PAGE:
"By funding these virtual classes like normal classes, we give districts, and more importantly, students flexibility," Shields said. "That flexibility means they will be able to take more classes when it is most convenient for them, plus it will mean a wider range of classes will be available for students in small or rural districts."

The Senate also endorsed the bipartisan idea that teachers have performance standards.

"Our students have performance standards and it is important we have quality teachers to make sure Missouri’s future workforce is the most educated in the nation – even the world."

School districts are required to develop the standards by June 30, 2010. The standards should include that teachers use forms of assessment to monitor and manage learning, be prepared and knowledgeable of content, keep students focused, professionally communicate with the community, keep current on instructional knowledge and act as a responsible professional.

The bill now moves to the House for similar consideration. To learn more visit, "key word" search SB291.

Just Jake Talkin'


Hopefully small disasters come in threes. That’d mean I’m past the "fix-it" mode for a while anyway.

It started last Friday evenin’ with a hiss under the hood of the old jeep. Water hose. The grandkids were visitin’, so I take them to the parts store with me on Saturday to get the hose. Simple replacement, good as new. I get in the car later that evening and the battery is dead. I take the jeep and when I return home after dark I see the problem, the rear dome light was turned on by one of the two curious minds. The charger goes on, battery is ok next day. Plug in the coffee pot (a real percolator type), the plug flashes and shuts down that project. I replaced the plug and ever’thing is back to pre-weekend normal. I was lookin’ forward to gettin’ back to work.

This is some fact, but mostly,

Just Jake Talkin’.

Sponsored by Carthage Printing Services Here's a Tip.

Weatherstrip Now for Summer

Q: I know that weatherstripping in the winter can keep out cold air and lower my heating bill, but what about summertime? -- Ellen in New York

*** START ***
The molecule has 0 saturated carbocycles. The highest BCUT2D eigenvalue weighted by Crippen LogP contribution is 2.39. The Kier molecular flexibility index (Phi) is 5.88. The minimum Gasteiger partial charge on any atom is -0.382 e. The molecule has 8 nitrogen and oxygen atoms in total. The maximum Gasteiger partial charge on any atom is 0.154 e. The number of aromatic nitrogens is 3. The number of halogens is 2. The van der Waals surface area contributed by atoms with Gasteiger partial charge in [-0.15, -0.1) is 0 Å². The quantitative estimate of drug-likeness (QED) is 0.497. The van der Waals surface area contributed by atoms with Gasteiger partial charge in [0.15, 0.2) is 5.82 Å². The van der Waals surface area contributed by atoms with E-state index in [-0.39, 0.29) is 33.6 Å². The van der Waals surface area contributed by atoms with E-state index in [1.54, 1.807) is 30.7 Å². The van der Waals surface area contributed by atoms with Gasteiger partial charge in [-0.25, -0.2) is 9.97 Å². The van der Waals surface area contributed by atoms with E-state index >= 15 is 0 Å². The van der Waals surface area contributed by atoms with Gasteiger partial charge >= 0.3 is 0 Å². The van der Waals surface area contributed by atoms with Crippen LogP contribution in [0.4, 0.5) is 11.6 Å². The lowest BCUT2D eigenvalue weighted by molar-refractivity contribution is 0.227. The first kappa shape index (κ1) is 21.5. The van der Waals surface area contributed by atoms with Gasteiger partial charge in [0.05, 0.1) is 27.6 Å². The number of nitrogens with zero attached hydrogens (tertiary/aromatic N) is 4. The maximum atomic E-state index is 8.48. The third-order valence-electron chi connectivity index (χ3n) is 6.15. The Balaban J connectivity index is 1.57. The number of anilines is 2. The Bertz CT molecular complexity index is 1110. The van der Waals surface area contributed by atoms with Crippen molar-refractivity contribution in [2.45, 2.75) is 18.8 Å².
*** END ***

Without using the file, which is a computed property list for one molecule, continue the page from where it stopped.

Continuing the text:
A: Just as blocking cold air from entering during the winter months can keep you more comfortable and save on heating costs, reducing the amount of cool air that escapes the interior of the home during the hot summer months also can save money.

If your home’s windows and doors are well-sealed against drafts -- either because they are brand-new or because you installed thicker weatherstripping in the fall -- that seal should be enough to keep air-conditioned air inside.

A home’s insulation also works year-round to help maintain comfortable temperatures indoors. It works best when in good shape, so if you haven’t inspected the insulation in a while, check the condition of any that you can access, such as the attic or crawlspaces. The material should not be compressed or matted, and definitely should not be damp or moldy. Replace old or damaged insulation.

And while you’re up in the attic, inspect the vents installed around the space. These should not be blocked or damaged; if they are, unblock them or have them repaired. This is one area where, winter or summer, outside air needs to circulate constantly in order to prevent moisture, excessive heat or cold from damaging the outer envelope of your home. (A home’s "envelope" generally consists of the uninhabited spaces just inside the outer walls and roof. Air flowing through these spaces helps keep the building materials from deteriorating.)

Spring is an excellent time to inspect weatherstripping, insulation and venting around the home, as you can make any repairs in fairly comfortable weather and be ready for the hot season ahead.